USGS Presents 2018 State of the Lake

On February 13, 2018, Dr. Dale Robertson of the U.S. Geological Survey (USGS), presented the USGS’s annual “State of Big Green Lake” to the GLSD Board of Commissioners at the regular board meeting of the GLSD. A summary of the USGS’s key updates are provided below.

USGS general conclusions for 2017:
• On a positive note, over the past twenty years, the percentage of phosphorus coming into our lake via various forms (streams,
runoff, etc) has decreased by 25% from 0.134 mg/L (1997-1998) to 0.103 mg/L (2013-2017).

• On a negative note, the last two years have been two of the wettest years on record, the heavy rainfall and subsequent runoff have had a negative impact on water quality (sediment and phosphorus loading) to all Wisconsin water bodies, including Big Green Lake.

• In late 2017, the GLSD Board of Commissioners approved changes to install monitoring stations on both White Creek and Hill Creek in addition to the existing monitoring stations for Silver Creek, Dakin Creek, Spring Creek, Roy Creek and Wurches Creek. These upgrades will allow us to use actual monitoring data/information for over 90 percent of the tributary waters coming into Big Green Lake on an ongoing basis. This data and information is critical to making important lake management decisions as well as measuring changes to the lake over time.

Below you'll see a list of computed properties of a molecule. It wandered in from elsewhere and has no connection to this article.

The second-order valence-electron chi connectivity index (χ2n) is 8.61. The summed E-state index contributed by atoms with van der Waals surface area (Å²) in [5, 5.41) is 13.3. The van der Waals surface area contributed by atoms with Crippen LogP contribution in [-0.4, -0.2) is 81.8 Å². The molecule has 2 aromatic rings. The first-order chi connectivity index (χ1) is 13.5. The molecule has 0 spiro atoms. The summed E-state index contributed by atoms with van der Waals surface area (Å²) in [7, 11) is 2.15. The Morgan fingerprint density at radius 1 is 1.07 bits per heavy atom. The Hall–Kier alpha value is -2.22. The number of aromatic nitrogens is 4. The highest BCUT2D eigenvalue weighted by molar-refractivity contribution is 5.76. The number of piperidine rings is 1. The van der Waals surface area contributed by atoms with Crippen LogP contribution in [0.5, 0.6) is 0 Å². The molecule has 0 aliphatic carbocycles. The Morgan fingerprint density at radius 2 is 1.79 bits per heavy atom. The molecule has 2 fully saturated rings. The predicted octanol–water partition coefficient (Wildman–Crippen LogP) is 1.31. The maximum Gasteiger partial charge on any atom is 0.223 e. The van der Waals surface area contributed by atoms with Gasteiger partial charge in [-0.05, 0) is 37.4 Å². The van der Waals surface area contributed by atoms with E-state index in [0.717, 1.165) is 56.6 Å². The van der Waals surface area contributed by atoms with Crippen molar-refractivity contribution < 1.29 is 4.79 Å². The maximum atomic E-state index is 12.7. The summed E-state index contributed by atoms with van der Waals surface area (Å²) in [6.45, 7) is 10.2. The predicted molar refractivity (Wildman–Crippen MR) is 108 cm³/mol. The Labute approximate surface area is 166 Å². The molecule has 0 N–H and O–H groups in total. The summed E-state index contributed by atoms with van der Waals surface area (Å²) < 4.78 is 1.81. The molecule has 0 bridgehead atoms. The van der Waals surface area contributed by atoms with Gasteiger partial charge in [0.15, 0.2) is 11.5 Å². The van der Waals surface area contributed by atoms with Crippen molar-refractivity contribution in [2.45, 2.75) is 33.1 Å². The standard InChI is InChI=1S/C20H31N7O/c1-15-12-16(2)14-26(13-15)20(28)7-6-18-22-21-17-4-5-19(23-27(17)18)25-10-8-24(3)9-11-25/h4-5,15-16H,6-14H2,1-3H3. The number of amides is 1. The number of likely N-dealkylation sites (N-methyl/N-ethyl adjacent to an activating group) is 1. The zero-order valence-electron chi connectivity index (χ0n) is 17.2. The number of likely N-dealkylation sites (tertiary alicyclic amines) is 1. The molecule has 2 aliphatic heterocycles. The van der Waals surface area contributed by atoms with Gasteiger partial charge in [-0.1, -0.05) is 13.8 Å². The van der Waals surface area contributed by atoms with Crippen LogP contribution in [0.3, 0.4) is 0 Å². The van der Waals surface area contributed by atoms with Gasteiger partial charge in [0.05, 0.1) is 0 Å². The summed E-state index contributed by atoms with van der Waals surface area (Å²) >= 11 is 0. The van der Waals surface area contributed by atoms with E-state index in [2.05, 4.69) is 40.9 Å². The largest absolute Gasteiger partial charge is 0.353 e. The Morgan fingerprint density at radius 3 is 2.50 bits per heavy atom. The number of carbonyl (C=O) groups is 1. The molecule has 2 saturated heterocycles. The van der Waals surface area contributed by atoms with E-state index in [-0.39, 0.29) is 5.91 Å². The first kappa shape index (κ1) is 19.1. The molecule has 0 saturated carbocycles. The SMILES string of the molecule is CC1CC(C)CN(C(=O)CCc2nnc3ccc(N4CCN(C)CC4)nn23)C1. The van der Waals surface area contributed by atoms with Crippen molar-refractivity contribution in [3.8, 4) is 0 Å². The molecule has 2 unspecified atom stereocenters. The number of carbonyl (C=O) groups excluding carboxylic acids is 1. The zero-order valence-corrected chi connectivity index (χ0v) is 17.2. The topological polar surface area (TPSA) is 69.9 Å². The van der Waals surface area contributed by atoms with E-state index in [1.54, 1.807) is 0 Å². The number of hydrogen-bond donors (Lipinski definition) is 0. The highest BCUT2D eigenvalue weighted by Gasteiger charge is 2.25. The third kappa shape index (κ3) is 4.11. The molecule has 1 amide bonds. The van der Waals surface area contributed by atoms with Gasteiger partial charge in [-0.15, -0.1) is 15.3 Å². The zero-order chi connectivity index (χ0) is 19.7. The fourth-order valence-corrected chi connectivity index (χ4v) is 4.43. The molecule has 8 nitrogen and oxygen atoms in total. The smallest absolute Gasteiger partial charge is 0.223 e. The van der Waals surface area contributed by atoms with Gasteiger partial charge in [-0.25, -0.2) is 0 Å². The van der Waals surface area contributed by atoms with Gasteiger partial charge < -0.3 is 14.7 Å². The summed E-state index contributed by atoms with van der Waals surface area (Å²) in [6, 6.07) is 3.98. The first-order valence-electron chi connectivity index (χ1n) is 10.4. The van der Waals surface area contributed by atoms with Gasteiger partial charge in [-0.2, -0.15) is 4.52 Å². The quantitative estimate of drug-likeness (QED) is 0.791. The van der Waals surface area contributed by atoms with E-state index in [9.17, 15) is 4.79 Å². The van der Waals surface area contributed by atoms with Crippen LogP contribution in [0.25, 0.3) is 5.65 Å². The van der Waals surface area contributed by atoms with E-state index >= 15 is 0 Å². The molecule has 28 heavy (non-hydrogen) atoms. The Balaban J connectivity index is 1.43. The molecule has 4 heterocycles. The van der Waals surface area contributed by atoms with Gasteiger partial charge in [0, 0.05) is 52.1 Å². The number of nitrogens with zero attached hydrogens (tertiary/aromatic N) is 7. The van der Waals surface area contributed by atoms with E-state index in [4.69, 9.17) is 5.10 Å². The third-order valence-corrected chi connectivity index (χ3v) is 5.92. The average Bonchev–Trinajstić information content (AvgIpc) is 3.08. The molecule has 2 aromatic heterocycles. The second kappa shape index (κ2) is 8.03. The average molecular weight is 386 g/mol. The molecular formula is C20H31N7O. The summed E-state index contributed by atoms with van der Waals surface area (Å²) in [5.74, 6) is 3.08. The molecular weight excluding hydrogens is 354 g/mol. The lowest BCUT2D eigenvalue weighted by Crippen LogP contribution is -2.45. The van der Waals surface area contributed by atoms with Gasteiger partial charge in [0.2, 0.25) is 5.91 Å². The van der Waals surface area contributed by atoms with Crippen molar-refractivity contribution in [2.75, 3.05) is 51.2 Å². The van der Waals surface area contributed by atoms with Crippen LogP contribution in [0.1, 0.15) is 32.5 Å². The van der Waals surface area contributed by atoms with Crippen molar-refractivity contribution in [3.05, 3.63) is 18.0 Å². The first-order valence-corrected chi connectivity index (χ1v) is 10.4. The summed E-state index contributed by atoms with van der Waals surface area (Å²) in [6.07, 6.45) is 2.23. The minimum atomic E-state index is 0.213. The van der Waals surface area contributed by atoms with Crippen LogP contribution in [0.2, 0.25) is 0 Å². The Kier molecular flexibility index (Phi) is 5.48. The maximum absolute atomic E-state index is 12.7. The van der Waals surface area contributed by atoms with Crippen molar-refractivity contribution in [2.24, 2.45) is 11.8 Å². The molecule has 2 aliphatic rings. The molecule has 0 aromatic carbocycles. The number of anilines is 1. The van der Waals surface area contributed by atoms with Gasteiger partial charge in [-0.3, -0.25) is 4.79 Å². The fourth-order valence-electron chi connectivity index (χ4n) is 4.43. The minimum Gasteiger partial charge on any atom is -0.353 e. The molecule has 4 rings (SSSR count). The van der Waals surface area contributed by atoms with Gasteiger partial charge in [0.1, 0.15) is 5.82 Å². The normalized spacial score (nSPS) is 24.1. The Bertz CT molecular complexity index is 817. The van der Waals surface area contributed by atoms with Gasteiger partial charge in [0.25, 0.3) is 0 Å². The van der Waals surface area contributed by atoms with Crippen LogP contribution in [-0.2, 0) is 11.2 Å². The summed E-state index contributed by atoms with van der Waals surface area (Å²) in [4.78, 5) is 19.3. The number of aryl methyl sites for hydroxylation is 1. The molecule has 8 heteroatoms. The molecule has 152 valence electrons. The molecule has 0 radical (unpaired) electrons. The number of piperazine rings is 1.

By way of background information, the USGS, in cooperation with the Green Lake Sanitary District (GLSD), has monitored Big Green Lake dating back to 2004 and its tributaries dating back to the 1980s. The USGS evaluates Big Green Lake’s tributaries to the lake to quantify nutrient loading to the lake. The USGS uses very consistent and rigorous sampling protocols that enable the water quality of the lake and its tributaries to be regularly evaluated and examined for short and long-term trends. GLSD’s annual contract with the USGS comes to just under $100,000 per year, twenty five percent is paid for by the federal government. Tributary monitoring identifies total phosphorus and suspended sediment concentrations entering the lake; while lake monitoring includes measurements for total phosphorus, dissolved nitrate plus nitrate-nitrogen, dissolved ammonia nitrogen, total Kjeldahl nitrogen, chlorophyll a, secchi (water clarity) and depth profiles for water temperature/dissolved oxygen/pH/specific conductance.